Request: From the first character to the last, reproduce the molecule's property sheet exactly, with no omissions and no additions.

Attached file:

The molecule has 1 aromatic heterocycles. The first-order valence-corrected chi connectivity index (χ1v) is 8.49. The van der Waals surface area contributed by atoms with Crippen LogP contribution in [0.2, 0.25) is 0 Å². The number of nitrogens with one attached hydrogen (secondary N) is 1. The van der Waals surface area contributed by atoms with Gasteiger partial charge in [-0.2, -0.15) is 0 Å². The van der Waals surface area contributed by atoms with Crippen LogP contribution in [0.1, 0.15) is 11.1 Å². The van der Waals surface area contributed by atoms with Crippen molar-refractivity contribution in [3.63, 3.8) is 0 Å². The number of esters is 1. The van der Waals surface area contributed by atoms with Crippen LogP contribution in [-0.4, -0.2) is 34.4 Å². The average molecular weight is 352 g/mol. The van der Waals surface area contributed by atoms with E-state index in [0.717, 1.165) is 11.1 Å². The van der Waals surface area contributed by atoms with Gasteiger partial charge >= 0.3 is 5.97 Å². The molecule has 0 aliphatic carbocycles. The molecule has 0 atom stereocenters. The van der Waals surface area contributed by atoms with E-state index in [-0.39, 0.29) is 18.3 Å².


The molecule has 1 aromatic heterocycles. The first-order valence-corrected chi connectivity index (χ1v) is 8.49. The van der Waals surface area contributed by atoms with Crippen LogP contribution in [0.2, 0.25) is 0 Å². The number of nitrogens with one attached hydrogen (secondary N) is 1. The van der Waals surface area contributed by atoms with Gasteiger partial charge in [-0.2, -0.15) is 0 Å². The van der Waals surface area contributed by atoms with Crippen LogP contribution in [0.1, 0.15) is 11.1 Å². The van der Waals surface area contributed by atoms with Crippen molar-refractivity contribution in [3.63, 3.8) is 0 Å². The number of esters is 1. The van der Waals surface area contributed by atoms with Crippen LogP contribution in [-0.4, -0.2) is 34.4 Å². The average molecular weight is 352 g/mol. The van der Waals surface area contributed by atoms with E-state index in [0.717, 1.165) is 11.1 Å². The van der Waals surface area contributed by atoms with Gasteiger partial charge >= 0.3 is 5.97 Å². The molecule has 0 aliphatic carbocycles. The molecule has 0 atom stereocenters. The van der Waals surface area contributed by atoms with E-state index in [-0.39, 0.29) is 18.3 Å².